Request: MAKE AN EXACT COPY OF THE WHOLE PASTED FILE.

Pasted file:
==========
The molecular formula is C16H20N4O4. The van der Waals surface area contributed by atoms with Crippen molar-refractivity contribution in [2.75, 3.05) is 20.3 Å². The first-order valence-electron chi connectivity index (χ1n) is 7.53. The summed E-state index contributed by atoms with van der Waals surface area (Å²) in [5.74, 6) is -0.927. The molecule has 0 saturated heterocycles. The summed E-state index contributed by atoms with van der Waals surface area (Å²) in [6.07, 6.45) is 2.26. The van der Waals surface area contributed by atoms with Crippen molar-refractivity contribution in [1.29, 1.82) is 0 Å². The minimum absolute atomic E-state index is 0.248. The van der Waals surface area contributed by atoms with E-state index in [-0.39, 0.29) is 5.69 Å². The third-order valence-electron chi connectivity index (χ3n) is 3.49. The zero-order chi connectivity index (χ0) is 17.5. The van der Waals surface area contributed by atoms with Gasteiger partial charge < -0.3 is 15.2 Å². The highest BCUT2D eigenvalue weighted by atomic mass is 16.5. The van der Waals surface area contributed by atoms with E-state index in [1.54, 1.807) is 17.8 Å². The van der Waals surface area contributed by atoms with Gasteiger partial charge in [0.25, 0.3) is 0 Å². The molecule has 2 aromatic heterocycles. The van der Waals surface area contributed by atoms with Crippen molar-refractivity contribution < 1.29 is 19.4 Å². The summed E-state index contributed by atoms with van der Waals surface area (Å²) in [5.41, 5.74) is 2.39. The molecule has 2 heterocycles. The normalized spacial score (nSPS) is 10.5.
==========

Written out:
The molecular formula is C16H20N4O4. The van der Waals surface area contributed by atoms with Crippen molar-refractivity contribution in [2.75, 3.05) is 20.3 Å². The first-order valence-electron chi connectivity index (χ1n) is 7.53. The summed E-state index contributed by atoms with van der Waals surface area (Å²) in [5.74, 6) is -0.927. The molecule has 0 saturated heterocycles. The summed E-state index contributed by atoms with van der Waals surface area (Å²) in [6.07, 6.45) is 2.26. The van der Waals surface area contributed by atoms with Crippen molar-refractivity contribution in [1.29, 1.82) is 0 Å². The minimum absolute atomic E-state index is 0.248. The van der Waals surface area contributed by atoms with E-state index in [-0.39, 0.29) is 5.69 Å². The third-order valence-electron chi connectivity index (χ3n) is 3.49. The zero-order chi connectivity index (χ0) is 17.5. The van der Waals surface area contributed by atoms with Gasteiger partial charge < -0.3 is 15.2 Å². The highest BCUT2D eigenvalue weighted by atomic mass is 16.5. The van der Waals surface area contributed by atoms with E-state index in [1.54, 1.807) is 17.8 Å². The van der Waals surface area contributed by atoms with Gasteiger partial charge in [0.25, 0.3) is 0 Å². The molecule has 2 aromatic heterocycles. The van der Waals surface area contributed by atoms with Crippen molar-refractivity contribution < 1.29 is 19.4 Å². The summed E-state index contributed by atoms with van der Waals surface area (Å²) in [5.41, 5.74) is 2.39. The molecule has 2 heterocycles. The normalized spacial score (nSPS) is 10.5.